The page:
Back in December, you may remember, I composed a weepy litle entry about the death of the New York City diner, prompted by the sudden closings of long-time Greenwich Village greasy spoons like Silvers Spurs on East 9th and Broadway and the University Restaurant on East 12th and University Place. Places to procure eats on the cheap in my neighborhood are vanishing with the quickness.
Anyway, as much as I love to lord my status as a native New Yorker and arguably hip downtowner (this means nothing anymore .. if it ever did) over people, if truth be told, I actually grew up on the not-at-all hip Upper East Side, and didn't officially move south of 14th street until 1996. Most of my tweens and teens were spent roaming the leafy byways of Carnegie Hill and Yorkville.
In any case, this past weekend, I brought my kids back uptown to go romp around in Central Park. After a beautiful, sunlit morning of strenuous running about, I suggested that we go get some lunch. Since we were near one of my former neighborhoods, I figured we could go grab a burger at the age-old Jackson Hole diner on the corner of East 91st Street and Madison Avenue. That sounded like a reasonable plan.
For a large swathe of my childhood, I lived on East 93rd Street. My sister went to school on East 91st and I attended one on East 89th. As such, Jackson Hole was kinda ground zero, and a place we both frequented for fries, burgers and the like. In the early 80's, there was a candy store next door called The Sweet Suite, featuring a second tier that boasted a "Missle Command" machine you could re-start without needing a quarter. I remember buying a several dorky rock pins (Pink Floyd, primarily) at the Sweet Suite and then repairing to Jackson Hole with some friends and affixing them to my backpack over a plate of fries. It was that kinda place.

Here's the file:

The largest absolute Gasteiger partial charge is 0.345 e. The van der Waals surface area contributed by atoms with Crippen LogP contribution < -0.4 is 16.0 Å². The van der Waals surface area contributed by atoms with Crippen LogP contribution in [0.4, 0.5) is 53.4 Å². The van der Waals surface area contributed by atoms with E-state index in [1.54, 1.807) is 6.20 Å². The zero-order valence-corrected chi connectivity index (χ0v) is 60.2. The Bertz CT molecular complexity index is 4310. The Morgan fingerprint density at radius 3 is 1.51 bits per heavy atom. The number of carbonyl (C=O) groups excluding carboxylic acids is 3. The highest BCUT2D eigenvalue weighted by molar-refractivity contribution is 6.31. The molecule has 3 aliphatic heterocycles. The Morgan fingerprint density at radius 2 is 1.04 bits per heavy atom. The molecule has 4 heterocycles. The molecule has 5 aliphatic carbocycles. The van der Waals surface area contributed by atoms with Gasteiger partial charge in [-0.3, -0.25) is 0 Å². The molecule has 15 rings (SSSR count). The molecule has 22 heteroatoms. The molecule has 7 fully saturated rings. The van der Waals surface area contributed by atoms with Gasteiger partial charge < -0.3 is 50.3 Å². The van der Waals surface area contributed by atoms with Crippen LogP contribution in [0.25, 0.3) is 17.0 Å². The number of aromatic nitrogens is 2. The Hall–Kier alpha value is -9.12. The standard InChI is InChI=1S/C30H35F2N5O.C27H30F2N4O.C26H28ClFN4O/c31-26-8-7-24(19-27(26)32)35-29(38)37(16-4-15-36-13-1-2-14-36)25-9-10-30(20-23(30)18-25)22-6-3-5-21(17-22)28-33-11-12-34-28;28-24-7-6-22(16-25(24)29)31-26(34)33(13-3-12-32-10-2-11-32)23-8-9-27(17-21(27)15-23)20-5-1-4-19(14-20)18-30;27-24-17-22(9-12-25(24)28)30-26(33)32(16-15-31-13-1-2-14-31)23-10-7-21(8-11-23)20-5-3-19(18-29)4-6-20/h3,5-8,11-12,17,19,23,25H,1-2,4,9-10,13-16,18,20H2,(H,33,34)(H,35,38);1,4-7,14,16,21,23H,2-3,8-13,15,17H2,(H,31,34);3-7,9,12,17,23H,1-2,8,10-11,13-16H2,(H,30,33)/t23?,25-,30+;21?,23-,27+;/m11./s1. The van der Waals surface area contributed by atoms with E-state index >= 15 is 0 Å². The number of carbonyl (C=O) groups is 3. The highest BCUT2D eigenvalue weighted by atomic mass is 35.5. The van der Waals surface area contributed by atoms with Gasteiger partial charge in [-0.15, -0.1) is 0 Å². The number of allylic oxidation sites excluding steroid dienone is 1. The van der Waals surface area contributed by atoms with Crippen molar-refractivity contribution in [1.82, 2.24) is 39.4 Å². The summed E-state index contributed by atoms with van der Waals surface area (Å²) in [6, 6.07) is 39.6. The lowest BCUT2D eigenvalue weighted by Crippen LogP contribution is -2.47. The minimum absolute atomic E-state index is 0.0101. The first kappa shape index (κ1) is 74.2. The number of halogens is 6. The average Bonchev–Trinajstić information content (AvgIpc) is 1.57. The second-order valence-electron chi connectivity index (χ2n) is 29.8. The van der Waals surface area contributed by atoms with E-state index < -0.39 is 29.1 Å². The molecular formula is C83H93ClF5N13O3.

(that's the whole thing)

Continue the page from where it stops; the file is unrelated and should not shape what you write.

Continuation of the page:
Back here in 2014, as I was regaling my disinterested children with such tales while we walked up the avenue, I was shocked and saddened to find Jackson Hole gone, its shades drawn down and a big "FOR LEASE" sign in its window. Normally, I'd have taken a picture, but I was too depressed by the sight of it.
The place had been there since about 1972. It had a few other incarnations around town (one on the Upper West and another over on Second Avenue), but I don't know if the same fate has befallen them. I stood there with my mouth agape for a moment, before breaking the news to my hungry kiddies that we'd have to go somewhere else.
Around 1985, my family moved over to East 86th Street off York Avene. When we lived there, one of my regular stops was Gracie's Corner, another diner over on First Avenue and 86th. Today, I learned that that's going too.
My city is vanishing before my eyes.